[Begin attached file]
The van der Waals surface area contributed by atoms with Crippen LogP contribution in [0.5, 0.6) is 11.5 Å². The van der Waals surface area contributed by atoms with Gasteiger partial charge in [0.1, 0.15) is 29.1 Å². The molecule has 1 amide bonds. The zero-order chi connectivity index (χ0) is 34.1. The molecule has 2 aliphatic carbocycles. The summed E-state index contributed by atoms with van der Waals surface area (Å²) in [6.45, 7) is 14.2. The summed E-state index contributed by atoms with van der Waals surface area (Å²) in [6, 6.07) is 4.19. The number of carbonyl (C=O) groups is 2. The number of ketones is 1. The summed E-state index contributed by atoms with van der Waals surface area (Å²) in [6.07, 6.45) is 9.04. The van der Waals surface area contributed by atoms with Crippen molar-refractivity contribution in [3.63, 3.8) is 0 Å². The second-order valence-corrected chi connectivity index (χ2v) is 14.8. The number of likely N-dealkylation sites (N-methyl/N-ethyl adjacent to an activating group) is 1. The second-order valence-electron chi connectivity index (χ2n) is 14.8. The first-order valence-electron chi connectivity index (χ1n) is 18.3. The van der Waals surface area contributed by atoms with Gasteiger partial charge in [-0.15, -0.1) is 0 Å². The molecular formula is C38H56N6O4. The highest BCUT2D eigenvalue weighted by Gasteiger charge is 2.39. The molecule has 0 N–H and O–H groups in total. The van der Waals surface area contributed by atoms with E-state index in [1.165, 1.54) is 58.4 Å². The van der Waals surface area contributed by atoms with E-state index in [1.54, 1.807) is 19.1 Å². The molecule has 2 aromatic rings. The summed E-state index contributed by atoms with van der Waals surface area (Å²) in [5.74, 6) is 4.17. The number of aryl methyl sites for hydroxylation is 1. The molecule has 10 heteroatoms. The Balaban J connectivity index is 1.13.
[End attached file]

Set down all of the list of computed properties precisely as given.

The van der Waals surface area contributed by atoms with Crippen LogP contribution in [0.5, 0.6) is 11.5 Å². The van der Waals surface area contributed by atoms with Gasteiger partial charge in [0.1, 0.15) is 29.1 Å². The molecule has 1 amide bonds. The zero-order chi connectivity index (χ0) is 34.1. The molecule has 2 aliphatic carbocycles. The summed E-state index contributed by atoms with van der Waals surface area (Å²) in [6.45, 7) is 14.2. The summed E-state index contributed by atoms with van der Waals surface area (Å²) in [6, 6.07) is 4.19. The number of carbonyl (C=O) groups is 2. The number of ketones is 1. The summed E-state index contributed by atoms with van der Waals surface area (Å²) in [6.07, 6.45) is 9.04. The van der Waals surface area contributed by atoms with Crippen molar-refractivity contribution in [3.63, 3.8) is 0 Å². The second-order valence-corrected chi connectivity index (χ2v) is 14.8. The number of likely N-dealkylation sites (N-methyl/N-ethyl adjacent to an activating group) is 1. The second-order valence-electron chi connectivity index (χ2n) is 14.8. The first-order valence-electron chi connectivity index (χ1n) is 18.3. The van der Waals surface area contributed by atoms with Gasteiger partial charge in [-0.15, -0.1) is 0 Å². The molecular formula is C38H56N6O4. The highest BCUT2D eigenvalue weighted by Gasteiger charge is 2.39. The molecule has 0 N–H and O–H groups in total. The van der Waals surface area contributed by atoms with E-state index in [1.165, 1.54) is 58.4 Å². The van der Waals surface area contributed by atoms with E-state index in [1.54, 1.807) is 19.1 Å². The molecule has 2 aromatic rings. The summed E-state index contributed by atoms with van der Waals surface area (Å²) in [5.74, 6) is 4.17. The number of aryl methyl sites for hydroxylation is 1. The molecule has 10 heteroatoms. The Balaban J connectivity index is 1.13.